Had the note from the Secretariat of State been issued along with the decree on Jan. 21, much of the present crisis could have been averted. The bottom line is that we’re not dealing with an about-face, but an honest clarification – however, one that comes far too late in the game.
NOTE OF THE SECRETARIAT OF STATE, February 4, 2009
Following the reactions generated by the recent Decree of the Congregation for Bishops, with which the excommunications of four prelates of the Society of St. Pius X were rescinded, and in relation to the declarations denying or minimizing the Shoah on the part of Bishop Williamson of this same society, it is regarded as opportune to clarify certain aspects of this affair.
1.tRemission of the Excommunication
As has already been published, the Decree of the Congregation for Bishops, dated January 21, 2009, was an act with which the Holy Father kindly responded to repeated requests on the part of the Superior General of the Society of St. Pius X.
His Holiness wished to remove an impediment that prevented the opening of a door to dialogue. Now he is waiting for equal openness to be expressed by the four bishops, in total adhesion to the doctrine and discipline of the church.
The extremely grave penalty of excommunication latae sententiae, which these bishops incurred on June 30, 1988, which was then formally declared on July 1 of the same year, was a consequence of their ordination by Archbishop Marcel Lefebvre.
The lifting of the excommunication has freed the four bishops from a most grave canonical penalty, but in no way has it changed the juridical situation of the Society of St. Pius X, which, in this moment, does not enjoy any canonical recognition in the Catholic church. Also the four bishops, despite removal of the excommunication, do not have any canonical function in the church and do not licitly exercise any ministry in it.
2.tTradition, doctrine and the Second Vatican Council
For any future recognition of the Society of St. Pius X, a full recognition of the Second Vatican Council and the magisterium of Popes John XXIII, Paul VI, John Paul I, John Paul II and Benedict XVI himself is an indispensable condition.
As was already affirmed in the Decree of January 21, 2009, the Holy See will not fail, in ways judged opportune, to purse the questions which are still open with the interested parties, thus to be able to reach a full and satisfying solution to the problems that gave rise to this painful fracture.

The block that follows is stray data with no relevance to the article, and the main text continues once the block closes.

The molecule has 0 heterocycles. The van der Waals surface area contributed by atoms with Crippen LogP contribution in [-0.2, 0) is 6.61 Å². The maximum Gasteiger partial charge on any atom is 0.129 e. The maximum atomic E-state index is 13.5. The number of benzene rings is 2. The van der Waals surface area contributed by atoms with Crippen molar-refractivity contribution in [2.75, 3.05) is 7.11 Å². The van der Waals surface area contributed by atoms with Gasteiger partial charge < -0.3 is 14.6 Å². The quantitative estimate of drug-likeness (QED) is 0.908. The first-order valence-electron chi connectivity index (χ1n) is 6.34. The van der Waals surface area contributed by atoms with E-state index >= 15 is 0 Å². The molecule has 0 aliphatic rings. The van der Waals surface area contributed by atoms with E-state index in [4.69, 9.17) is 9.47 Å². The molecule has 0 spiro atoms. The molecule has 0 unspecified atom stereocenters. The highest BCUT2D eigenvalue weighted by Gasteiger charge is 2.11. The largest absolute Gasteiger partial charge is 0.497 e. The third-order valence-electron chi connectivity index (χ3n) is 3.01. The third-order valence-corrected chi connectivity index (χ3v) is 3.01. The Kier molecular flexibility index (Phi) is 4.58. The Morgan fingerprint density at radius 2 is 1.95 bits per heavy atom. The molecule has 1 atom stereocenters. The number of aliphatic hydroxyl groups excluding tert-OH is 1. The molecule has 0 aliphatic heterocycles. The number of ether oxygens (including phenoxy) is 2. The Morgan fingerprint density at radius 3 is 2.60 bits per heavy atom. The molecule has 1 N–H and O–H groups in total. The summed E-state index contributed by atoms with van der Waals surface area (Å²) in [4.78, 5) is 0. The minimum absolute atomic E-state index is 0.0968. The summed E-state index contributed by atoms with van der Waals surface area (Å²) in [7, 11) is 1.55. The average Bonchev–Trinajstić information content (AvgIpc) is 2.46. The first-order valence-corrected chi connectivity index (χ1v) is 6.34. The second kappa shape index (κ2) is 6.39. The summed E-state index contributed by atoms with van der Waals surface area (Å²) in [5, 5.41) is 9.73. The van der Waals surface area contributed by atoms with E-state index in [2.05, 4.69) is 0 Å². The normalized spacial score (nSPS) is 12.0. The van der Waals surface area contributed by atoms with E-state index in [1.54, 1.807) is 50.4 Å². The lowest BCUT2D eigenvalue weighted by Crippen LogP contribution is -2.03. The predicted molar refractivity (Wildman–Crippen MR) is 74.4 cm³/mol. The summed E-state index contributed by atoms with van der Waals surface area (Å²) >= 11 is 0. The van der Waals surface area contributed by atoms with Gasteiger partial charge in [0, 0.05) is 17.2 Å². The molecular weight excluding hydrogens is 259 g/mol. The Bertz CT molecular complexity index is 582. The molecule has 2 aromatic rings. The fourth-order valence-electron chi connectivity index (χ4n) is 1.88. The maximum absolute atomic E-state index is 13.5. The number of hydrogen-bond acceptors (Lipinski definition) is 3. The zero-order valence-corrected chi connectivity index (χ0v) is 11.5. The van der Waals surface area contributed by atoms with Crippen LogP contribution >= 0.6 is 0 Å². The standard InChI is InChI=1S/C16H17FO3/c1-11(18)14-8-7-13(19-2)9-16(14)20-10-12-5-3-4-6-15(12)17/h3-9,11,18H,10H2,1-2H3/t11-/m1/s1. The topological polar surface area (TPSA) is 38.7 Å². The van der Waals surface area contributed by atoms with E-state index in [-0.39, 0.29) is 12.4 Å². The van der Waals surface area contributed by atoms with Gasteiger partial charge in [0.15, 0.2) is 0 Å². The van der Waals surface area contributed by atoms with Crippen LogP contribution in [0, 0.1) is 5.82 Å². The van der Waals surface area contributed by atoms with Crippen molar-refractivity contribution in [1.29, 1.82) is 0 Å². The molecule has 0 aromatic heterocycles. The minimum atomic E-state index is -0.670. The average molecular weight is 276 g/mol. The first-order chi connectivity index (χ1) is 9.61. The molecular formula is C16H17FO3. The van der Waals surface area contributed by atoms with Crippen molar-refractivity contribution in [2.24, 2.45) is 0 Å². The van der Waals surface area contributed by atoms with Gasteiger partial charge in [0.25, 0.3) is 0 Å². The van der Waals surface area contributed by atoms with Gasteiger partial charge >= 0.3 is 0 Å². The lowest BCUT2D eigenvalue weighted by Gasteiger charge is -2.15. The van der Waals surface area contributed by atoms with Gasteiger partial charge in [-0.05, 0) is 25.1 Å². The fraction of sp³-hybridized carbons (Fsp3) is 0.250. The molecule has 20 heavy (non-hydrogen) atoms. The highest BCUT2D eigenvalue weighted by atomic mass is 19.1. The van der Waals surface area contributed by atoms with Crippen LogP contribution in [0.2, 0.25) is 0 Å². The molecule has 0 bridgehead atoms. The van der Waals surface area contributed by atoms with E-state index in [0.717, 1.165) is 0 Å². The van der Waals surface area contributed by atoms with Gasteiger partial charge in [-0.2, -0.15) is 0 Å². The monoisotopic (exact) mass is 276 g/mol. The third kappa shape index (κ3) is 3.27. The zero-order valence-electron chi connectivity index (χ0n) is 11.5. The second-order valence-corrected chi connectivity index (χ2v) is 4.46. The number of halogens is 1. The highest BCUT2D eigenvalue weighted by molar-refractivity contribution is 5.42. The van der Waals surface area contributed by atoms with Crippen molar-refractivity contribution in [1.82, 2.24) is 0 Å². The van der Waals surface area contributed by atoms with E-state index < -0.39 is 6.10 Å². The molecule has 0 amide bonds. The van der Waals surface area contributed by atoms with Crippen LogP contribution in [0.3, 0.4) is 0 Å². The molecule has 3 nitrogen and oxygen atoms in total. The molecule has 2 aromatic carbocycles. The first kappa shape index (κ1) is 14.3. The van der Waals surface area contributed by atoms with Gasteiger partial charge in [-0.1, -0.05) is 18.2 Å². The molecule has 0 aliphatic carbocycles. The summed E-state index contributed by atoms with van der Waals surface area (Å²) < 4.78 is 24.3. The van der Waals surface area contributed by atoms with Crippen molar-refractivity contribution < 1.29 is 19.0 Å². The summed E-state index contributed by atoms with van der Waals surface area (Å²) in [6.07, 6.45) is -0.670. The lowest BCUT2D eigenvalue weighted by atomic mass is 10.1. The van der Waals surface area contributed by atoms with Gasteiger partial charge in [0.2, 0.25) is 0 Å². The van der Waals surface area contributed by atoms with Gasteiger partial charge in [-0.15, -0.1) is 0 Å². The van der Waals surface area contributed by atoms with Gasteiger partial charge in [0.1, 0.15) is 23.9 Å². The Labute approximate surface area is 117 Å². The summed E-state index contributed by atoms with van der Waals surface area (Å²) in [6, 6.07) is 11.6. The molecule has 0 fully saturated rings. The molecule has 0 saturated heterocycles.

3.tDeclarations on the Shoah
The positions of Bishop Williamson on the Shoah are absolutely unacceptable and firmly rejected by the Holy Father, as he himself remarked this past January 28, when, referring to that brutal genocide, he reconfirmed his full and indisputable solidarity with our brothers who received the First Covenant, and affirmed that the memory of that terrible genocide must lead “humanity to reflect on the unpredictable power of evil when it conquers the human heart,” adding that the Shoah remains “a warning for all against hate, against denial or reductionism, because violence against even a single human being is violence against all.”
Bishop Williamson, in order to claim admission to episcopal functions in the church, must distance himself in absolutely unequivocal and public fashion from his positions regarding the Shoah, which were not known by the Holy Father when the excommunication was lifted.
The Holy Father asks accompaniment in prayer from all the faithful, that the Lord may illuminate the path of the church. May the commitment of the pastors and all the faithful grow to sustain the delicate and weighty mission of the Successor of the Apostle Peter, who is the “custodian of the unity” of the church.
From the Vatican, February 4, 2009